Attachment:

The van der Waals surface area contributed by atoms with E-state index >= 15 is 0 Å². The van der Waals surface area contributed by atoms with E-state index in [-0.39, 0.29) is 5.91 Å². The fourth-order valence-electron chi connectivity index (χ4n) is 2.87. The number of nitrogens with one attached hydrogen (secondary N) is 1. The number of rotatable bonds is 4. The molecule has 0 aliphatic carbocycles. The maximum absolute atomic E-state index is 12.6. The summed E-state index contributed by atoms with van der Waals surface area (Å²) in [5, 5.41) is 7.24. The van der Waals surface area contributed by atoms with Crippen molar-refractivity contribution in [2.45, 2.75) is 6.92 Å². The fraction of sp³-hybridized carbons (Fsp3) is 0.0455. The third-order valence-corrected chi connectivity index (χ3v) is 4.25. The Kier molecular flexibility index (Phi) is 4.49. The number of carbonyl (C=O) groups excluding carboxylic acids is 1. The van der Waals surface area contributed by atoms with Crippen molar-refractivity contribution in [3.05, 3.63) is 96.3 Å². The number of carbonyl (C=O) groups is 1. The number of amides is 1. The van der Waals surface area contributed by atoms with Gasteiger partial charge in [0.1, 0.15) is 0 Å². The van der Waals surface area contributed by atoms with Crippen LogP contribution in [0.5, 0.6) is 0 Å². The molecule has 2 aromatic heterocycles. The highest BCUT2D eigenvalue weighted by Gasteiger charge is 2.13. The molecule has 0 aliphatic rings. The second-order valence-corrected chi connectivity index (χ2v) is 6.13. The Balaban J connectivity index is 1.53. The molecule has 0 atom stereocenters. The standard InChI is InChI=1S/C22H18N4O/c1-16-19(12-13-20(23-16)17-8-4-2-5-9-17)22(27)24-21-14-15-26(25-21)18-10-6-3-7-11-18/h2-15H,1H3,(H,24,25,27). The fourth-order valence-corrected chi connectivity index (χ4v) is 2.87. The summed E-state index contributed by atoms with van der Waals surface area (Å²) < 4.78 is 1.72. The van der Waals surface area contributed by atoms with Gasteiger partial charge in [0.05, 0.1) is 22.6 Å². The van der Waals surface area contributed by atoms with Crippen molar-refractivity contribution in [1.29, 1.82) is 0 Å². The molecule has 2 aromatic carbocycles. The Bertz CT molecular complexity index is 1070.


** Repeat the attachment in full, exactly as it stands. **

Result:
The van der Waals surface area contributed by atoms with E-state index >= 15 is 0 Å². The van der Waals surface area contributed by atoms with E-state index in [-0.39, 0.29) is 5.91 Å². The fourth-order valence-electron chi connectivity index (χ4n) is 2.87. The number of nitrogens with one attached hydrogen (secondary N) is 1. The number of rotatable bonds is 4. The molecule has 0 aliphatic carbocycles. The maximum absolute atomic E-state index is 12.6. The summed E-state index contributed by atoms with van der Waals surface area (Å²) in [5, 5.41) is 7.24. The van der Waals surface area contributed by atoms with Crippen molar-refractivity contribution in [2.45, 2.75) is 6.92 Å². The fraction of sp³-hybridized carbons (Fsp3) is 0.0455. The third-order valence-corrected chi connectivity index (χ3v) is 4.25. The Kier molecular flexibility index (Phi) is 4.49. The number of carbonyl (C=O) groups excluding carboxylic acids is 1. The van der Waals surface area contributed by atoms with Crippen molar-refractivity contribution in [3.05, 3.63) is 96.3 Å². The number of carbonyl (C=O) groups is 1. The number of amides is 1. The van der Waals surface area contributed by atoms with Gasteiger partial charge in [0.1, 0.15) is 0 Å². The van der Waals surface area contributed by atoms with Crippen LogP contribution in [0.5, 0.6) is 0 Å². The molecule has 2 aromatic heterocycles. The highest BCUT2D eigenvalue weighted by Gasteiger charge is 2.13. The molecule has 0 aliphatic rings. The second-order valence-corrected chi connectivity index (χ2v) is 6.13. The Balaban J connectivity index is 1.53. The molecule has 0 atom stereocenters. The standard InChI is InChI=1S/C22H18N4O/c1-16-19(12-13-20(23-16)17-8-4-2-5-9-17)22(27)24-21-14-15-26(25-21)18-10-6-3-7-11-18/h2-15H,1H3,(H,24,25,27). The fourth-order valence-corrected chi connectivity index (χ4v) is 2.87. The summed E-state index contributed by atoms with van der Waals surface area (Å²) < 4.78 is 1.72. The van der Waals surface area contributed by atoms with Gasteiger partial charge in [0.05, 0.1) is 22.6 Å². The van der Waals surface area contributed by atoms with Crippen molar-refractivity contribution in [1.29, 1.82) is 0 Å². The molecule has 2 aromatic carbocycles. The Bertz CT molecular complexity index is 1070.